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From: Chuck Simmons
Organization: You jest.
X-Mailer: Mozilla 4.61 [en] (X11; U; Linux 2.0.33 i586)
Subject: Re: Disk drive handling in assembly
References: <3D9CF7A9.BF4BB1C0@webaccess.net> <firstname.lastname@example.org>
Date: Fri, 04 Oct 2002 04:11:43 GMT
NNTP-Posting-Date: Thu, 03 Oct 2002 21:11:43 PDT
The little lost angel wrote:
> On Fri, 04 Oct 2002 02:06:54 GMT, Chuck Simmons
> >day. The motive for this question derives from a question about high
> >failure rate experienced by a particular company. I have already given
> IBM?? :D
No. Nobody at IBM ever asks me anything. That's probably wise of them.
> >Does the final product provide for appropriate cooling air for the head
> >disk assembly and the electronics board mounted to the head disk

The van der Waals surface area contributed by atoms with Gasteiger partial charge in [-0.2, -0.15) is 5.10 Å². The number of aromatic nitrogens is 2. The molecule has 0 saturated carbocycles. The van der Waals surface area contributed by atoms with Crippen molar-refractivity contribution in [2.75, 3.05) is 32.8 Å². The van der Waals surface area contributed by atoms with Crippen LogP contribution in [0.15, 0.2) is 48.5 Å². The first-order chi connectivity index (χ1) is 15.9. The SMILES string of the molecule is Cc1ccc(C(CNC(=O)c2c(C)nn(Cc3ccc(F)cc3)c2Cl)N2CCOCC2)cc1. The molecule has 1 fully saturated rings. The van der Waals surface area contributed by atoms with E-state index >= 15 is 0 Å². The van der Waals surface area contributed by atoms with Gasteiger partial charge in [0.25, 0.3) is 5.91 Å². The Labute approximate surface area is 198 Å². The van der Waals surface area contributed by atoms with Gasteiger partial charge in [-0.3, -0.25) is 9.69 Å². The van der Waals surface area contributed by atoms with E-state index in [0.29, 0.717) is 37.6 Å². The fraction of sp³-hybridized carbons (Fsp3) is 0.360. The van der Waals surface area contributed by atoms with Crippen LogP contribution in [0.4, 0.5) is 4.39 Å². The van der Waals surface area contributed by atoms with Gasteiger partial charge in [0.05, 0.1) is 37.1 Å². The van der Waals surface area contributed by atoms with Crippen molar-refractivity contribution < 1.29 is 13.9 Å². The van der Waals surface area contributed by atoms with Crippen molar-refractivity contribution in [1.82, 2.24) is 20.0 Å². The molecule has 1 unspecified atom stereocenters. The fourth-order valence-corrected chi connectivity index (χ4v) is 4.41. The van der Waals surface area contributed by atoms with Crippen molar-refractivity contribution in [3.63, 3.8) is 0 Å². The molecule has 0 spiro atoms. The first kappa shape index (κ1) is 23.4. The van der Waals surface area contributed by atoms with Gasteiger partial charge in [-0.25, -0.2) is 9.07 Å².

> Could it be the environment the HDD are used in?
I was asked to consider this issue because I have 20 years experience in
the hard drive business. Since, at this point, the whole thing is a
favor for an old friend, I consulted another hard drive engineer with 30
years experience who I know. We independently concluded that the most
probable problem is handling and probably hard work surfaces or forcing
drives into mounts with tools. Both guarantee high failure rates at
least in our combined experience at several companies spanning a lot of
disk drive history. ESD is probably second to mechanical abuse as a
cause of high failure rates. I put environment at the bottom of the
list, in this case, because the statistics do not deviate with geography
(wide spread sites).
My questions are in top to bottom order of likelyhood of causing field
failures at a moderate but constant rate.
... The times have been,
That, when the brains were out,
the man would die. ... Macbeth
Chuck Simmons email@example.com
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